I’m not a big talker in the water either, I’m there mostly and selfishly for myself to find some calmness from my busy life. Cold water naturally doesn’t attract crazy loud crowds and those who are attracted to it are usually pretty weird and unique people which makes the cold water surfing community one hell of a kind… and that I’m very grateful for.

My favorite thing to do on those crispy cold dark mornings in the winter months is to wake up before the sun rises (if it rises), drive to Unstad and just sit there in my car, drink coffee and wait for the first light to hit, and sometimes magic happens and I get perfect peeling waves just for myself before any other morning birds show up.

cold water surfing by sabine skiba

cold water surfer by sabine skiba
Please introduce yourself

Matti: Hey. I’m Matti, 35, from Finland.

How did you come to cold water surfing?

Matti: I was living and studying in northern Finland and had to do an internship for the wilderness and nature guide course I was doing. Instead of doing a second winter internship I jumped on Google and found this little bay up in the Lofoten Islands. Headed up for the summer season and kind of liked the place. I ended up scoring world class waves so now I’ve been living up here on and off for the last 4 years.

How do you keep yourself warm?

Matti: I think the most important thing is a good wetsuit. I just got a new one and was able to almost triple the length of my surf sessions. Also helps to have a good meal an hour or so before hitting the water. Gives the body a bit of extra energy to burn.

What is the best thing about cold water surfing?

Matti: Empty lineups. Definitely. Even on a busy day, it’s nothing compared to the crowds on the point breaks of the gold coast that I grew up surfing on.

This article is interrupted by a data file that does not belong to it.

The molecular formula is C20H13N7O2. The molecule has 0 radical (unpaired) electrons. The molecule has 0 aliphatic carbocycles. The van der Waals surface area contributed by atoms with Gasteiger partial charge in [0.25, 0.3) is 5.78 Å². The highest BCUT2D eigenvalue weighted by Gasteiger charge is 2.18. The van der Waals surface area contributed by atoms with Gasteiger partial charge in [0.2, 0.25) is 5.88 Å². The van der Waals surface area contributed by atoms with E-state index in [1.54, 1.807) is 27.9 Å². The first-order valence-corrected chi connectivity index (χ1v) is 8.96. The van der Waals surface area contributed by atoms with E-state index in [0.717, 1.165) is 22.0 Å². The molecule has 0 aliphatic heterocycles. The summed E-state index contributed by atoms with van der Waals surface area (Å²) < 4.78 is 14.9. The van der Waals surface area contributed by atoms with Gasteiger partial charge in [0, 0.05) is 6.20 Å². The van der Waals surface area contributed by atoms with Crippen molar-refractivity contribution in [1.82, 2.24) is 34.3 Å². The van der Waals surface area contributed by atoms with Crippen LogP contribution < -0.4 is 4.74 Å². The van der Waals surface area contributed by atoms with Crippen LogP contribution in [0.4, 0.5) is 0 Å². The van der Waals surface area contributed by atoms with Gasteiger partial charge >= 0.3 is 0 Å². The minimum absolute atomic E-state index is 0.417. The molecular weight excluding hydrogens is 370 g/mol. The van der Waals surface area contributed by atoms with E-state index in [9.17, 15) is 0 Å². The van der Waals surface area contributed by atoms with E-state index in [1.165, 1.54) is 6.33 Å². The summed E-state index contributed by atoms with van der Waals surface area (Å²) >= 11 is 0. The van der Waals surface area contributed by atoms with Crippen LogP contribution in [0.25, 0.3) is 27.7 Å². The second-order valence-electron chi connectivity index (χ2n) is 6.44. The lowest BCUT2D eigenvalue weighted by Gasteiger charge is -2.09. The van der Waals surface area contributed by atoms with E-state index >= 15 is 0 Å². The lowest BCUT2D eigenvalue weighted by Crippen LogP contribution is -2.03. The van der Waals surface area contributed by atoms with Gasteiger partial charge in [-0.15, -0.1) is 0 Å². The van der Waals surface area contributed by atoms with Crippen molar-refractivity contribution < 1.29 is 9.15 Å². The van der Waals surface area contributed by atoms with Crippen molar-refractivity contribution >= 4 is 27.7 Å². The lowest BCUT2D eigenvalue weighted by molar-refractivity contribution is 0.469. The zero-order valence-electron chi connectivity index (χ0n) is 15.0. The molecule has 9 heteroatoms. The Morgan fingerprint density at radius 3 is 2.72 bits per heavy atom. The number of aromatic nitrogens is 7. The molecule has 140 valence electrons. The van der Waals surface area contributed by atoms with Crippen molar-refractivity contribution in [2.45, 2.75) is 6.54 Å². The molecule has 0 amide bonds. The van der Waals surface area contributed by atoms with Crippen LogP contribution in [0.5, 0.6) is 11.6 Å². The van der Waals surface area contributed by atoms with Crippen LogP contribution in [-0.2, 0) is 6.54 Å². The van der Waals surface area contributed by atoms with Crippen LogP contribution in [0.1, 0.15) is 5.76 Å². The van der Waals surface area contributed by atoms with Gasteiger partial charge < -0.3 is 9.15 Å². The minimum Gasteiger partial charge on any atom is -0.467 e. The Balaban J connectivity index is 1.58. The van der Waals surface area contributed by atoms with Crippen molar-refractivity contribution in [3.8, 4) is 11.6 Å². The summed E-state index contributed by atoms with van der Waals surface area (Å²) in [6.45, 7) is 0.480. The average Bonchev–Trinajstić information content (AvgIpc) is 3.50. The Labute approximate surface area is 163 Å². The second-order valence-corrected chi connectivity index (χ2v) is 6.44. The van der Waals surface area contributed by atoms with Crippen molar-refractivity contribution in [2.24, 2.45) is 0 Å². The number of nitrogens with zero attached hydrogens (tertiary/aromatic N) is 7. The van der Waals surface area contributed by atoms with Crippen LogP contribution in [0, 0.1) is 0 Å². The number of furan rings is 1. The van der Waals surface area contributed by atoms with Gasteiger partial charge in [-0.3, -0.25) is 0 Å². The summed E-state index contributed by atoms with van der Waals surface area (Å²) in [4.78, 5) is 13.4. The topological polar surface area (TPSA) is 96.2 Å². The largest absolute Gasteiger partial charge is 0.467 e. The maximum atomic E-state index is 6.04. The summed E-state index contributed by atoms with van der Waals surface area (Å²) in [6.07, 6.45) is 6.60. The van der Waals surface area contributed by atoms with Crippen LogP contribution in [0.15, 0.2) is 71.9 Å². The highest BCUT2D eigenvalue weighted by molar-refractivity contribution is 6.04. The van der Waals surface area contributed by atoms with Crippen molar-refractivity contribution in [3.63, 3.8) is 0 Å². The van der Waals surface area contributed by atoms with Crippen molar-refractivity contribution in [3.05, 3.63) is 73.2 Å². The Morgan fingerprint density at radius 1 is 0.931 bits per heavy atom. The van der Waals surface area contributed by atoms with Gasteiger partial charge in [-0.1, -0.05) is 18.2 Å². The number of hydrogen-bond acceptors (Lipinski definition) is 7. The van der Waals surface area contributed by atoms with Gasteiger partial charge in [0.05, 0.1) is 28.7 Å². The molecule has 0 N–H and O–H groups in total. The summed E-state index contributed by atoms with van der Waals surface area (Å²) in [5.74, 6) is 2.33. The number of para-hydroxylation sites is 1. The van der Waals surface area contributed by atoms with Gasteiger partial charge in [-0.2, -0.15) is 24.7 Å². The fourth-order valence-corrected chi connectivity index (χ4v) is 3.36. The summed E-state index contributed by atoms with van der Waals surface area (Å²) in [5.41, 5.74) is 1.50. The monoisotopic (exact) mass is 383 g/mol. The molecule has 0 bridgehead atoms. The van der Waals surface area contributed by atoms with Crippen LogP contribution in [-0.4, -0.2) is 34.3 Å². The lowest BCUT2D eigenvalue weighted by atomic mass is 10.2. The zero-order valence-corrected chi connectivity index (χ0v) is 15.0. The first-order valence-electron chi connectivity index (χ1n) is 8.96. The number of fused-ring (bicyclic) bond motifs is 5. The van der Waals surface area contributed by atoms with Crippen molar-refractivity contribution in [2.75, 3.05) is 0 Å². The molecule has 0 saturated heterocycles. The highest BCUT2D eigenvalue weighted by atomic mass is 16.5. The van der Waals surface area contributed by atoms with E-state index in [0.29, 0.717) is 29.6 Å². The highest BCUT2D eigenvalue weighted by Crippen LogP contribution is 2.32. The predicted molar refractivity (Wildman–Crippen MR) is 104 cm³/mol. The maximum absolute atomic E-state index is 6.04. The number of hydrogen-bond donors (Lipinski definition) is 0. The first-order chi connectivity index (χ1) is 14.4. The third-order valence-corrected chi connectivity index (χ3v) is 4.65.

cold water surfing by sabine skiba

Please introduce yourself

Jay: Hey, I’m Jay. I’m 21 years old from the Gold Coast, Australia. I run a marketing agency remotely and travel to places in the world that inspire me.

How did you come to cold water surfing?

Jay: I grew up surfing in boardshorts in 24°C bright blue water and golden sandy beaches with crowds of thousands! Pretty much to exact opposite of surfing in the arctic.
But when I was about 12 years of age I saw a photo of someone surfing with big snowy mountains in the background. I knew straight away that this was an experience I needed to have.

How do you keep yourself warm?

Jay: I’m definitely not conditioned for this temperature being from the subtropical climate of the Gold Coast. So I keep moving as much as I can in the water, clapping my hands together and talking to people. I’ve also started swimming every morning off the jetty of the lodge where I’m staying – I think that’s helping for sure.

What is the best thing about cold water surfing?

Jay: When I catch a wave and paddle back out I look at the mountains around me. It’s a feeling of transcendence. I’ve never felt more alive than that.

cold water surfing

More about Sabine

Sabine Skiba is a lifestyle and sports photographer based around Hamburg. Her authentic work catches dynamic moments and movements. She prefers to capture stories with natural light and in atmospheric surroundings.

Whether small editorials or large advertising productions, she is always looking for staging individuals and brands lovingly. Sabine loves to be outside and to travel for her job, she calls the world her home. Sabine is currently on stay on the Lofoten Islands and in North Norway.

Among her clients are Tigerbalm, Lululemon,, Stadium, and many more. For bookings, collaborations, and general enquiries or just to say ‘Hello’, feel free to contact her via her website.

Make sure to check out the Cherrydeck Profile or website of Sabine Skiba for more of her work. If you liked this project, don’t miss out on our previous Project Spotlight stories.

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Posted by:Cherrydeck Editorial